Oracle resident is leading expert in
Rammed earth construction

Example of a home made with Rammed Earth construction.

By Linda Lyon

The small town of Oracle, located 21 miles north of Tangerine Rd. on Hwy 77, is an eclectic gem. Located about 1,900 feet higher in elevation than Oro Valley, it is generally at least 10 degrees cooler on most days. Unincorporated, it allows for wide open living and enjoys a diverse population from artists to ranchers to miners and even hippies. Quentin Branch and his wife Julie Szekely moved to Oracle in 2002 and fit right in with their love of the Earth and focus on sustainability.

For Quentin, his love of the Earth was evident as early as age 4, when he recalls sitting in the family’s vegetable garden, covering his legs with warm soil, freshly turned by his father. Unfortunately, by age 12, juvenile arthritis kept him confined on and off through his high school years so he taught himself to speed-read and attacked two sets of encyclopedias, his mother’s science text books, and his grandfather’s classics. On good days, he used crutches to attend classes, and to get to swim meets, ignoring complaints from contenders that he was cheating.

Quentin’s search for dryer climates brought him to Arizona in his 20’s and after a few years, he began farming in St. David, living in a geodesic dome he built of recycled materials. He soon realized that adobe, with its ability to store the sun’s radiant energy, was a superior building material.

Determined to build a home that would require minimal or no mechanical heating or cooling, he began making adobe blocks. He then met a neighbor whose father used rammed earth to build bunkers that blocked bullets and bombs during WWII. Rather than utilizing the time consuming method of making, drying and then stacking blocks, Quentin decided forming and filling large wall sections would be more efficient. And so Rammed Earth Solar Homes born.

As you can guess from the name, rammed earth construction involves tamping a mixture that includes dampened, highly faceted earthen materials into forms (typically of steel and wood) that define the inside and outside surfaces of a wall section. When tamped full, the forms are removed, revealing a finished wall section.  As is true of all masonry products, the compressive strength increases with time. About half the strength of concrete, rammed earth is still plenty strong. In fact, the Department of Agriculture has noted that rammed-earth structures last indefinitely. Quentin notes that Casa Grande National Monument is rammed earth (stabilized with caliche) and has lasted more than 800 years. As to cost, Quentin says it is comparable to the cost of other custom homes.

When first developing his technique, Quentin was an organic farmer and a physics teacher. Today, farming continues to be a daily endeavor, interrupted by such projects as the series of landscape walls for a new health care center in Yuma he is currently working on. During his 40-year rammed-earth career, he has built about 150 custom homes and a few multi-occupant living structures. His commercial endeavors include an architectural design studio, two bed-and-breakfasts, and a bank. He has built structures for Prescott College, three churches, a library, a municipal park, and the entrance to the Phoenix Zoo, just to name a few. His projects have earned numerous awards, such as a 38,000-square-foot Phoenix television studio, named one of Arizona’s top architectural achievements. He was awarded the 2000 House of the Year from the American Institute of Architects, as well as equivalent honors from both the American Consulting Engineers Association and the American Society of Landscape Architects that same year.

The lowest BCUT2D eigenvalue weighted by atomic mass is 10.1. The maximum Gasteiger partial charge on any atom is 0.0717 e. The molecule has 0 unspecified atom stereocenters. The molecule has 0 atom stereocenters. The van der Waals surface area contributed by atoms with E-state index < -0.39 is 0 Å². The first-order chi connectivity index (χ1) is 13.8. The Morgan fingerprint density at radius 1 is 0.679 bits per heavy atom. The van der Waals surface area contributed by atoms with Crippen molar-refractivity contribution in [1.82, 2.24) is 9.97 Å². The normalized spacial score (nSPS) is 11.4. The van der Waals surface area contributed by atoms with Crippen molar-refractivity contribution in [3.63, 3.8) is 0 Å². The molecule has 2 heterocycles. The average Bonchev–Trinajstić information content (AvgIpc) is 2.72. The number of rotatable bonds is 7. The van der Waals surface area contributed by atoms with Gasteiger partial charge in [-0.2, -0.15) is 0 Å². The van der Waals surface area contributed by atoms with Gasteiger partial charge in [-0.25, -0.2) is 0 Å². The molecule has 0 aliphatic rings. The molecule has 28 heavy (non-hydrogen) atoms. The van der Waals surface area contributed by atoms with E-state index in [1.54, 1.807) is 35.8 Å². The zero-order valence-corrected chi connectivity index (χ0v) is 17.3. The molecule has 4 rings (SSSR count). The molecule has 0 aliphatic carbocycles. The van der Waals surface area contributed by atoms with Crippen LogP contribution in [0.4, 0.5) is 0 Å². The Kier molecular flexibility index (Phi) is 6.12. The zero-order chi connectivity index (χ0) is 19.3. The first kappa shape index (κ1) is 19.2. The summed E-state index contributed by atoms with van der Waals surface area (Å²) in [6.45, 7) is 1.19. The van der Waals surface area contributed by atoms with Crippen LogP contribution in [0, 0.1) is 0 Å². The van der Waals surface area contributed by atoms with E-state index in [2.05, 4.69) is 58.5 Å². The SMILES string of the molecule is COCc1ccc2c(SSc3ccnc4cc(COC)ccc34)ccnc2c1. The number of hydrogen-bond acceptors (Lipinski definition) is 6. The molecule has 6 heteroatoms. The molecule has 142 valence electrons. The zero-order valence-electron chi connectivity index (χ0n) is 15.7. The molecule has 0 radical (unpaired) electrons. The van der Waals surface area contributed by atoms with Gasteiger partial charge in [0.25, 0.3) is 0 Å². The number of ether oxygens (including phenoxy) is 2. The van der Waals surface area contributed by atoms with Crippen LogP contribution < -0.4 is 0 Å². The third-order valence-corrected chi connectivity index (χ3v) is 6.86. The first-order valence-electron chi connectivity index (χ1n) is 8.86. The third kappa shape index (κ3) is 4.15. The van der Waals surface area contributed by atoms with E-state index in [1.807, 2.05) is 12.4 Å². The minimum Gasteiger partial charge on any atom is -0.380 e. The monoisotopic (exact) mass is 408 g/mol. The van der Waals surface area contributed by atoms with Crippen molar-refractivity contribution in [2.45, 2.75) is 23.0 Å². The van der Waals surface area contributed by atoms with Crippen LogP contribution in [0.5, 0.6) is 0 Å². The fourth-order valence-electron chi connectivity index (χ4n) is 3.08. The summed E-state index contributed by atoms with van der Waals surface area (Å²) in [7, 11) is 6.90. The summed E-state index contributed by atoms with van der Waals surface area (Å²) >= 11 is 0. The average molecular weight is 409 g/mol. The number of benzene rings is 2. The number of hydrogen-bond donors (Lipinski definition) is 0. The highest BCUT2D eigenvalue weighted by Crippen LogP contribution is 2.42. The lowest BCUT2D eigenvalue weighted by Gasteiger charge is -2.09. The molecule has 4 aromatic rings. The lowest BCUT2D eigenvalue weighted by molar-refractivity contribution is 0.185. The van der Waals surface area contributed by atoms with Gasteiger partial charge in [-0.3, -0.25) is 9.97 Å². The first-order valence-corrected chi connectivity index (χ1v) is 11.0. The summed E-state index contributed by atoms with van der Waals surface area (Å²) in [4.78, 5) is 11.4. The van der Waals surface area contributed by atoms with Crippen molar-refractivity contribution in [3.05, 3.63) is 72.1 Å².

Most of his projects have been in Arizona, but he has also done work in Nevada, Colorado, and California. His work has been featured in nine books, and 45 magazines from around the world, including the cover and a 10-page spread in Metropolitan Homes magazine, highlighting the first rammed earth home in Aspen, Colorado. He has been featured in the New York Times and Wall Street Journal (twice). In his lifetime thus far, he has built more than 50,000 tons of rammed earth equal to a wall four feet tall, two feet thick, and 20 miles long. Of his work with rammed earth, Quentin says, “with each job, I realize that the design and building capacity of rammed earth is apparently unlimited.”

In addition to building, Quentin also offers hands-on workshops for those interested in learning the rammed earth construction method; a recent client from Georgia called Quentin, “probably the best resource in the country for rammed earth walls.” In a testimonial of one of his workshops, a participant wrote, “the unselfish sharing of your vast knowledge and desire to teach others is incredible.”

Today, Quentin (now 74) and Julie (former newspaper writer and editor) grow vegetables, fruits and nuts for family and friends and care for an ever-revolving 100 to 150 chickens, who provide eggs, meat and fertilizing-manure. In underground cisterns, they catch, twice a year, 88,000 gallons of rain- and grey-water, which is purified by a forest of watercress thriving in a 75-foot-long recirculating stream. The 3,000-square-foot home they built and live in, has 2-foot-thick, rammed earth walls that partner with windows to keep the home warm each winter and cool each summer. The entire homestead is a demonstration that armed with the right knowledge and sufficient forethought, we can, even today, live comfortably in harmony with Mother Earth. The first step for Quentin Branch was just to love her.